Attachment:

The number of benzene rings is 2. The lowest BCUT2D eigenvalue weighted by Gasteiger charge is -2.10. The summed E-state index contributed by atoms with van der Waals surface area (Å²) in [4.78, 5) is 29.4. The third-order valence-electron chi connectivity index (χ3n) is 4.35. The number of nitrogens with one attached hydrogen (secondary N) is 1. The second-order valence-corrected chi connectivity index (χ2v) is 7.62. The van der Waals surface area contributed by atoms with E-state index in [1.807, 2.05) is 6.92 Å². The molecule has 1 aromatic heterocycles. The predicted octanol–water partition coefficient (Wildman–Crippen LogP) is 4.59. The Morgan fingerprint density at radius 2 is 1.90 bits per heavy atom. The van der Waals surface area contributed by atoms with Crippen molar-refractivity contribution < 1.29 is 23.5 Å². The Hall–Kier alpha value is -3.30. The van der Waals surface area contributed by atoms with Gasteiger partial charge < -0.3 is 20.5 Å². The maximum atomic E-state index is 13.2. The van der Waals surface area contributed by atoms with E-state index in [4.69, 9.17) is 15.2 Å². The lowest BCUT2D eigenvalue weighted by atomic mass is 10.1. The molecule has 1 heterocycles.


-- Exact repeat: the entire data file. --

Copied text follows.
The number of benzene rings is 2. The lowest BCUT2D eigenvalue weighted by Gasteiger charge is -2.10. The summed E-state index contributed by atoms with van der Waals surface area (Å²) in [4.78, 5) is 29.4. The third-order valence-electron chi connectivity index (χ3n) is 4.35. The number of nitrogens with one attached hydrogen (secondary N) is 1. The second-order valence-corrected chi connectivity index (χ2v) is 7.62. The van der Waals surface area contributed by atoms with E-state index in [1.807, 2.05) is 6.92 Å². The molecule has 1 aromatic heterocycles. The predicted octanol–water partition coefficient (Wildman–Crippen LogP) is 4.59. The Morgan fingerprint density at radius 2 is 1.90 bits per heavy atom. The van der Waals surface area contributed by atoms with Crippen molar-refractivity contribution < 1.29 is 23.5 Å². The Hall–Kier alpha value is -3.30. The van der Waals surface area contributed by atoms with Gasteiger partial charge < -0.3 is 20.5 Å². The maximum atomic E-state index is 13.2. The van der Waals surface area contributed by atoms with E-state index in [4.69, 9.17) is 15.2 Å². The lowest BCUT2D eigenvalue weighted by atomic mass is 10.1. The molecule has 1 heterocycles.